31. This story appeared in an interview with Starhawk in some feminist magazine, which I cannot for the life of me find right now. Return to text.
  32. Walker, Barbara (ed.). Out of the Ordinary: Folklore & the Supernatural. Logan, UT: Utah State University Press, 1995. Note that to the best of my knowledge, this is not the same Barbara Walker who has written several books on feminist spirituality. Return to text.
  33. Ibid, pp. 5-6. Return to text.
  34. See Sessions, George, "Deep Ecology and the New Age Movement," in George Sessions (ed.), Deep Ecology for the 21st Century. Boston: Shambhala Books, 1995. Return to text.
  35. See Churchill, Ward, Indians Are Us? Culture and Genocide in Native North America. Monroe, ME: Common Courage Press, 1994. Return to text.
  36. Sessions, George, "Deep Ecology and the New Age Movement"; LaChappelle, Sacred Land, Sacred Sex, p. 121-123. Return to text.
  37. For a good introduction to Wicca, and to neo-paganism in general, see Adler, Margot, Drawing Down the Moon: Witches, Druids, Goddess-Worshippers, and Other Pagans in America Today. Boston: Beacon Press, 1986. Return to text.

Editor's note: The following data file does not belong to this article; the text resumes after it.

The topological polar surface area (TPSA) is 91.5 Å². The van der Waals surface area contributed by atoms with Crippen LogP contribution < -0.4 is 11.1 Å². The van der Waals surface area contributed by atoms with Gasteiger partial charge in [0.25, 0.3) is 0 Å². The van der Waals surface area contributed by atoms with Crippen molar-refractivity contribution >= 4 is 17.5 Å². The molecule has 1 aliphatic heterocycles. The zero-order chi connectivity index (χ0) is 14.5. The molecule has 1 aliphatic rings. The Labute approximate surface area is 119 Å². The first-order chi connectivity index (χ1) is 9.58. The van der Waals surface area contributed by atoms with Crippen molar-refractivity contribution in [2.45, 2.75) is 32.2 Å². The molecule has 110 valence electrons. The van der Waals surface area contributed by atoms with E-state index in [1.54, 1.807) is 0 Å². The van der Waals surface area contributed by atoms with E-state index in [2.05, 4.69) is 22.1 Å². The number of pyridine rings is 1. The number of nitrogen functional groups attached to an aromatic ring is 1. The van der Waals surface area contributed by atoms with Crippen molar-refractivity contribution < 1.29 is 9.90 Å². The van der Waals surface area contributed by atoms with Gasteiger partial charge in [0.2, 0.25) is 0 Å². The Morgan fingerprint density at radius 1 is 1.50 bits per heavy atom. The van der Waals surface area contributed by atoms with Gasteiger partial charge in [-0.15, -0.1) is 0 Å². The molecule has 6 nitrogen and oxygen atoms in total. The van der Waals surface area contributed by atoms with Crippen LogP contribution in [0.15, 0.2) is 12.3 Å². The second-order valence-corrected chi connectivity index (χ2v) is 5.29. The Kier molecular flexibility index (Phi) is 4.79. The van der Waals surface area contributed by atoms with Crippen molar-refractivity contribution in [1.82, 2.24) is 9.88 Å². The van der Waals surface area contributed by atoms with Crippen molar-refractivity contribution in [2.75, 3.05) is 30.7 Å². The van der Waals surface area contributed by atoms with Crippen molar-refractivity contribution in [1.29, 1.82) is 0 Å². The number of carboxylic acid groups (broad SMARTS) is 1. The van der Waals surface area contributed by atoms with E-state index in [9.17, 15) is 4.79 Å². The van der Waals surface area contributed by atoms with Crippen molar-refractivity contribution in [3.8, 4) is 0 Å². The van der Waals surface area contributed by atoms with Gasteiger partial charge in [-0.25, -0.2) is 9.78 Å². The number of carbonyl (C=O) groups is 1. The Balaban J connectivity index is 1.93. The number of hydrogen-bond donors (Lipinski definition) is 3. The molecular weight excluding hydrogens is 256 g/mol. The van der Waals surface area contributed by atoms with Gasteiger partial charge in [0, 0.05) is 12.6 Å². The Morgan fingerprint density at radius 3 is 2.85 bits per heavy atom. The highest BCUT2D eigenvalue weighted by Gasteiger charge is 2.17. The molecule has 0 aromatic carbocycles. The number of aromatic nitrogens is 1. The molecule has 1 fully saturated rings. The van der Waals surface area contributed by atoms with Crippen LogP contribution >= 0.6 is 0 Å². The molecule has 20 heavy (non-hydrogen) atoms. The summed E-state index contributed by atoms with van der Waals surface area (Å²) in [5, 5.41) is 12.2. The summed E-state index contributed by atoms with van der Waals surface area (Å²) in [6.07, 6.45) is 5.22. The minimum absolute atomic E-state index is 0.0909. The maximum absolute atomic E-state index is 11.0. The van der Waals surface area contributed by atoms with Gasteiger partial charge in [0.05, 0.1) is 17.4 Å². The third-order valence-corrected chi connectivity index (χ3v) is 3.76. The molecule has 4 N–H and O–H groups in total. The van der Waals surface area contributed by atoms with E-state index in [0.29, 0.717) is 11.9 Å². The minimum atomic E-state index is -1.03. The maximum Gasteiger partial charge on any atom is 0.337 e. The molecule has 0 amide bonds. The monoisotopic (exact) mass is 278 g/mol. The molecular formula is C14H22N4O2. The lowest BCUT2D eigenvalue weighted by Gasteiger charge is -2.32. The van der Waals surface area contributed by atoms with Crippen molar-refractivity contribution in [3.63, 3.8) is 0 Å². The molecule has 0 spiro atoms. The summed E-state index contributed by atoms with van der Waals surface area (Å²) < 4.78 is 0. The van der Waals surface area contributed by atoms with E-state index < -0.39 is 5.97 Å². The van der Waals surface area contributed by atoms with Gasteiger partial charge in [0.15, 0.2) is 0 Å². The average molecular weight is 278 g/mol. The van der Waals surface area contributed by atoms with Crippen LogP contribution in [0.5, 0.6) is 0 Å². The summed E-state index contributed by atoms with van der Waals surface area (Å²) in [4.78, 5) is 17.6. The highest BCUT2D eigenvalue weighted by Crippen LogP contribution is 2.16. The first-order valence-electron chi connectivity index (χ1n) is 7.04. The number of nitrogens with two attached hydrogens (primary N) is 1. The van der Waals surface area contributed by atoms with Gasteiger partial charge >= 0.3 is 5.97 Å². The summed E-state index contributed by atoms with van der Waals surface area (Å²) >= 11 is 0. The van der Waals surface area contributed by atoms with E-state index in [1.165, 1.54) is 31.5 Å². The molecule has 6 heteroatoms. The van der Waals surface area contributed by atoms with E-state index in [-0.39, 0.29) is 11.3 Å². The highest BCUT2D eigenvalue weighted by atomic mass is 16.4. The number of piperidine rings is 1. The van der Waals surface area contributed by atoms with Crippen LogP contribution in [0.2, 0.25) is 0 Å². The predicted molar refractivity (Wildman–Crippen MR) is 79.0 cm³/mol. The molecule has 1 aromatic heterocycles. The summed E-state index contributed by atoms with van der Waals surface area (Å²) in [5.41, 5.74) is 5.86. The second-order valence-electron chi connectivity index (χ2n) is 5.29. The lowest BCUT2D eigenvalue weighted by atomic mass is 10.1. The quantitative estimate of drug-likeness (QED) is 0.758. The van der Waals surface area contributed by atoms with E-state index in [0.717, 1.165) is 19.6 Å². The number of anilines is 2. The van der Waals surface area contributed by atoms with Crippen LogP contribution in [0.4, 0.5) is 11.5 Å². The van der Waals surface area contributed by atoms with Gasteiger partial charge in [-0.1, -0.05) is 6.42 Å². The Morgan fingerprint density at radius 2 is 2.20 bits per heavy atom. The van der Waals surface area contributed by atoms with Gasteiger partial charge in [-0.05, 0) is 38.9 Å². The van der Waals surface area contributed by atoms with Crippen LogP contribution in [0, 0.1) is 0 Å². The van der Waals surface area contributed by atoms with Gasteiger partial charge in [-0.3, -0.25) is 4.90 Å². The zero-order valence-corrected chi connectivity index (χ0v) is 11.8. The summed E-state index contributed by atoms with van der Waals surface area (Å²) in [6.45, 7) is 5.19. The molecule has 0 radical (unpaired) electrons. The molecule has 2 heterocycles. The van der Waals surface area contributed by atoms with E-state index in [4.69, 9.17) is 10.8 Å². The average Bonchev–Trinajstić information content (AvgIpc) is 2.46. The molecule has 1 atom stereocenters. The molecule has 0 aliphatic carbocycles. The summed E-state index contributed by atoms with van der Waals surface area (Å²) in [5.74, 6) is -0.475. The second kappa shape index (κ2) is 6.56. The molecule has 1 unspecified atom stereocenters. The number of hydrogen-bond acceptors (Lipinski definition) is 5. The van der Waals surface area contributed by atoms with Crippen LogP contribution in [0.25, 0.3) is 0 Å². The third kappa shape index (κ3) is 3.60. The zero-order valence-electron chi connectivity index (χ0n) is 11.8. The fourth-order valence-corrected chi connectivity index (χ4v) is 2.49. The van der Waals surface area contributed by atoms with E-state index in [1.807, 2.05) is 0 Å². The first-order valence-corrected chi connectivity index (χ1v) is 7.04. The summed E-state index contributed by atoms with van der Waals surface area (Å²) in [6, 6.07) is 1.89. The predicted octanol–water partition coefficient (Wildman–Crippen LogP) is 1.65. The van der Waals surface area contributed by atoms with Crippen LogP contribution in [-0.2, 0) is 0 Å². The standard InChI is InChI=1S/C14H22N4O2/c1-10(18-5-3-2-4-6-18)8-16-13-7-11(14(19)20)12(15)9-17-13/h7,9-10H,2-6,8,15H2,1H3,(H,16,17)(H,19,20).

38. "The Charge of the Goddess." Precise origin unknown, but thought by many to have been written by Doreen Valiente and Gerald Gardner in the 1940s or 50s. Widely published; see for example Starhawk, The Spiral Dance, p. 77. Return to text.
  39. Adler, Drawing Down the Moon, p. 411 17. Return to text.
  40. See Biehl, Janet. "The Politics of Myth." Kick It Over, no. 23, Spring 1989. My article in response, which the editors somewhat confusingly titled "The Politics of Atheism," appeared in the following issue. Return to text.
  41. See Fortune, Dion, The Goat Foot God (NY: Samuel Weiser, 1936), The Sea Priestess (NY: Samuel Weiser, 1938), Moon Magic (NY: Samuel Weiser, 1940). Return to text.
  42. See Richardson, Alan (ed.). Dancers to the Gods: The Magical Records of Charles Seymour and Christine Hartley, 1937 1939. Wellingborough, UK: Aquarian Press, 1985. Return to text.
  43. Seymour, Charles. In Dolores Ashcroft-Nowicki (ed.). The Forgotten Mage: The Magical Lectures of Colonel C.R.F. Seymour. Wellingborough, UK: Aquarian Press, 1986, p. 135. Return to text.